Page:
Can newspapers survive the digital revolution?
Matt Bai is a political reporter and staff writer for the New York Times Magazine, Bai graduated from Tufts in 1990 and received a Masters from the Columbia School of Journalism in 1994. Bai began his reporting career at the Boston Globe's metro desk; he spent five years as a national correspondent for Newsweek before coming to the Times in 2002. Bai has covered all sorts of national news: everything from the Columbine shootings to John Glenn's last space voyage to Mike Bloomberg's mayoral campaign. In recent years, Bai has focused primarily on intra-Democratic Party politics. He is the author of The Argument: Billionaires, Bloggers, and the Battle to Remake Democratic Politics, an analysis of the progressive movement. Bai's work has also appeared in both the 2005 and 2006 editions of The Best American Political Writing. Matt covered the 2008 presidential race for the New York Times Magazine.
Matt Bai: Oh yeah. They’re gonna survive in some way, shape or form. I mean you already see the New York Times just in the last 18 months the extraordinary transition from a print product creating many different . . . encompassing many different fiefdoms of print . . . many different formats to an Internet-based model where everything is sort of free-flowing. I mean I just started blogging yesterday. It’s not something I ever aspired to do. The magazine had no part in that until now. You know it’s up on the main Times site. I mean all the barriers have kind of come down within the organization. I think we’re culturally adapting. And I think, you know, five, 10 years from now it won’t even be recognizable. It’ll be a whole different product. It may be entirely digital. And the financial model is moving to the Web. So for a large organization with great credibility and a big readership I think, you know . . . will absolutely survive the era. Will the business be changed? Will some people not survive? Will the industry be restructured? Sure. I think . . . You know what always makes me laugh about this, we’re a business of great complainers. And what always makes me . . . And it’s easy for me to say ‘cause I work for a great entity. But what I always laugh about is what . . . what . . . I say to my friends who are journalists, “This is awful. This corporate ownership, and this consolidation, and they’re closing the … bureaus.” And I always say to them, “Tell me something. If you walk out of your house and you want to go to an independent drug store that’s not a chain, how far do you have to drive? If you wanna buy a book at an independent bookseller, how far from your home do you need to go?” What made you think for some reason that the business of journalism was somehow going to be insulated providentially from all of the greater forces at work in our economy and our world? You know we have to adapt to everybody . . . everybody’s technology and model is changing because technology and society are changing so rapidly.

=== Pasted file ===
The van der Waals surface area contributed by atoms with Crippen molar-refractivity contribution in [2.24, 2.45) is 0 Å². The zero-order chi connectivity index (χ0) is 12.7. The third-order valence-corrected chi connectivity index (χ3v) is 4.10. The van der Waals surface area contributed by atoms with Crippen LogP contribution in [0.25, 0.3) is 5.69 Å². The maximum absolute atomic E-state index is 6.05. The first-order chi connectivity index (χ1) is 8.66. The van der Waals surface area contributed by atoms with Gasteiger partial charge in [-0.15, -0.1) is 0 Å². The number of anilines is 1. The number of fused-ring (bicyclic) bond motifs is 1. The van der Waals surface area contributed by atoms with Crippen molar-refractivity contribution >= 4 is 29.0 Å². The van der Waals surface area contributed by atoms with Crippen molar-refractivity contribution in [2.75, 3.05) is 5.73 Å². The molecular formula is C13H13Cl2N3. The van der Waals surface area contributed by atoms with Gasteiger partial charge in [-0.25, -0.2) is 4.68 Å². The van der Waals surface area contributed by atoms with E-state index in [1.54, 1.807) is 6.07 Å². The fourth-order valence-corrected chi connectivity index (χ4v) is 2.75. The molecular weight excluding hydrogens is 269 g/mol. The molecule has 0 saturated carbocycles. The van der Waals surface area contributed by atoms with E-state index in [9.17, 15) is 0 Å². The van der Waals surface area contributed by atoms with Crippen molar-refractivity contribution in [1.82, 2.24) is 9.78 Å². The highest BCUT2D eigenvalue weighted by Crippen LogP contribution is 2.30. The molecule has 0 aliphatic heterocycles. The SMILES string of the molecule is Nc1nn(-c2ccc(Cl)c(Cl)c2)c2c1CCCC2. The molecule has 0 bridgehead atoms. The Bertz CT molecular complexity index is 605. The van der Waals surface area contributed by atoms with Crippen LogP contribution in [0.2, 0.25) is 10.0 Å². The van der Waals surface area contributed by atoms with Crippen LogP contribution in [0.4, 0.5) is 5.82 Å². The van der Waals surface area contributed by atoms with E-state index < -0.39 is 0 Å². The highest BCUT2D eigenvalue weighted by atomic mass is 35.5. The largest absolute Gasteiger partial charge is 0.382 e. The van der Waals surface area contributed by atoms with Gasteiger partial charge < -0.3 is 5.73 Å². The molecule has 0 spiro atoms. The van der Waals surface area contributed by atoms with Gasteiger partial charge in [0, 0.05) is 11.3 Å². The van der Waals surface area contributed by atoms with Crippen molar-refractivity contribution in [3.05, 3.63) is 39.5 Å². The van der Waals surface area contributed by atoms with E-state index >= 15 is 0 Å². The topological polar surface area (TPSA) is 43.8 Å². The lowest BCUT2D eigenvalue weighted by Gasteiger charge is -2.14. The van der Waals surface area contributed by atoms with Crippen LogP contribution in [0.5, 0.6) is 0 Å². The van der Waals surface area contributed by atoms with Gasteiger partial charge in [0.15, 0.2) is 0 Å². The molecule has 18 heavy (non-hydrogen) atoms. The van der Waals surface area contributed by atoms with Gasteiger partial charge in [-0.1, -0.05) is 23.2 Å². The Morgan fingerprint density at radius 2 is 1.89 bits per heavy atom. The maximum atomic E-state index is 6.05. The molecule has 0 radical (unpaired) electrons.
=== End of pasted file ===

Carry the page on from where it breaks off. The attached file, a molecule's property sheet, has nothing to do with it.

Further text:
Recorded on: 12/13/07
Technology will allow newspapers to survive, but in different forms.
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